Rosemont, Illinois
Rosemont is a village in Cook County, Illinois, United States located immediately northwest of Chicago. The village was incorporated in 1956, though it had been settled long before that...

-based company called CDN Publishing Co., Inc. The paper went back into publication with a weekend edition dated August 4–5, 1979. The publisher of the revival was former Illinois governor Richard B. Ogilvie
Richard B. Ogilvie
Richard Buell Ogilvie was the 35th Governor of Illinois from 1969 to 1973. A wounded combat veteran of World War II, he achieved fame as the mafia-fighting Sheriff of Cook County, Illinois in the 1960s....

. This final attempt to gain popularity was not successful and the paper finally went back out of publication a few months later.

Pulitzer Prizes

The Chicago Daily News was awarded the Pulitzer Prize thirteen times.
  • 1925
    1925 Pulitzer Prize
    -Journalism awards:*Reporting:**James W. Mulroy and Alvin H. Goldstein of Chicago Daily News, for their service toward the solution of the murder of Robert Franks, Jr., in Chicago on May 22, 1924, and the bringing to justice of Nathan F...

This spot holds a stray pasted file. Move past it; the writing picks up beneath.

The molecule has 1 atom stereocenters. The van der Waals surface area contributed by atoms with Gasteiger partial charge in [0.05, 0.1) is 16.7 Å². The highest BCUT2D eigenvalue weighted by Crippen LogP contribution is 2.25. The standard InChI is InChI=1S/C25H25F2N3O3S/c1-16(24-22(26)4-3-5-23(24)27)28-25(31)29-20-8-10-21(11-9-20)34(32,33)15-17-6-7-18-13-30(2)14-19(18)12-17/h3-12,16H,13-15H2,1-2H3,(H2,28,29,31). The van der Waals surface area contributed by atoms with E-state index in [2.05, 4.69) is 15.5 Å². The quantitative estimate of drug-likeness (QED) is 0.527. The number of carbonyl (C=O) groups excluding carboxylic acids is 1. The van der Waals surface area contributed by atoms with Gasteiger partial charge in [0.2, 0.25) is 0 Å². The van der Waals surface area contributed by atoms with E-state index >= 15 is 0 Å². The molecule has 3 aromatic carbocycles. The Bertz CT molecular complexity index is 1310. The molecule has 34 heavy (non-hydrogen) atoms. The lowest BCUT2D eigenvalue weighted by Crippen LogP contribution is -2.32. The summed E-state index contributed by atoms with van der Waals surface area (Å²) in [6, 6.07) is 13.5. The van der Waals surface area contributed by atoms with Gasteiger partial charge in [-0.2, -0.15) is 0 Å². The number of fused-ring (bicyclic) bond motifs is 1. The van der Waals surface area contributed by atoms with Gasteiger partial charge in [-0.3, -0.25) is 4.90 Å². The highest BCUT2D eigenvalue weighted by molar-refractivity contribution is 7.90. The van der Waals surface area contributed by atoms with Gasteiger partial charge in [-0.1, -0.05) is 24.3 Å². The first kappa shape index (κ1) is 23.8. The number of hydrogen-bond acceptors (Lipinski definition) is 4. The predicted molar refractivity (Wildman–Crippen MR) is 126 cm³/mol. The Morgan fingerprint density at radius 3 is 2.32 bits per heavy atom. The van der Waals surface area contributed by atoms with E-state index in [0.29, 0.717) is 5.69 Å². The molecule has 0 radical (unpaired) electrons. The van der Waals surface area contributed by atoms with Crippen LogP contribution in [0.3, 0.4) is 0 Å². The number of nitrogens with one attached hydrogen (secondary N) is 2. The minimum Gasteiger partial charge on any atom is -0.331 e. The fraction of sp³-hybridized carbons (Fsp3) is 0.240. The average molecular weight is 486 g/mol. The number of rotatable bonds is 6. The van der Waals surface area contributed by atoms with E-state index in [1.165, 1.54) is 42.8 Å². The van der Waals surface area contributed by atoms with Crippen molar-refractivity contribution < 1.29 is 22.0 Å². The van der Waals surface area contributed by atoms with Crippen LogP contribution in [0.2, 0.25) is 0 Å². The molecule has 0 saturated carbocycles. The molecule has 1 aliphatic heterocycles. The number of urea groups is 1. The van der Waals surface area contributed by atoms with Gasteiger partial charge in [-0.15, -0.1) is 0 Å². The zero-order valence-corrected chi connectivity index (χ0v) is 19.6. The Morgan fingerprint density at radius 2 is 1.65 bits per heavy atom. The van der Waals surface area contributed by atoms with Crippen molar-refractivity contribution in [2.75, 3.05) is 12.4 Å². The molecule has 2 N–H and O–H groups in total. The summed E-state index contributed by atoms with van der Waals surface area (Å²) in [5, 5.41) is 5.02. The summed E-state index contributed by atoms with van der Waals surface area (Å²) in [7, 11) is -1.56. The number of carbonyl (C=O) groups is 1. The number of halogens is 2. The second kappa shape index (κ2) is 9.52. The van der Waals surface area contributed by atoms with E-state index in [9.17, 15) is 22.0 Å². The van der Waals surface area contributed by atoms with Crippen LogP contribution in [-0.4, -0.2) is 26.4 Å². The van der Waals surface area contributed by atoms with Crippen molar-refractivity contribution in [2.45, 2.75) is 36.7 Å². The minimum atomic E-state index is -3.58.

• 1929
    1929 Pulitzer Prize
    -Journalism awards:*Public Service:**New York Evening World For its effective campaign to correct evils in the administration of justice, including the fight to curb "ambulance chasers," support of the "fence" bill, and measures to simplify procedure, prevent perjury and eliminate politics from...

  • 1933
    1933 Pulitzer Prize
    -Journalism awards:*PublicService:** New York World-Telegram for its series of articles on veterans relief, on the real estate bond evil, the campaign urging voters in the late New York City municipal election to "write in" the name of Joseph V. McKee, and also the articles exposing the lottery...

  • 1938
    1938 Pulitzer Prize
    -Journalism awards:* Public Service:** Bismarck Tribune for its news reports and editorials entitled, Self Help in the Dust Bowl.* Reporting:...

      Editorial Cartooning
  • 1943
    1943 Pulitzer Prize
    -Journalism awards:*Public Service: Omaha World-Herald For its initiative and originality in planning a state-wide campaign for the collection of scrap metal for the war effort...

  • 1947
    1947 Pulitzer Prize
    -Journalism awards:*Public Service:** The Baltimore Sun for its series of articles by Howard M. Norton dealing with the administration of unemployment compensation in Maryland, resulting in convictions and pleas of guilty in criminal court of 93 persons....

      Editorial Cartooning
  • 1950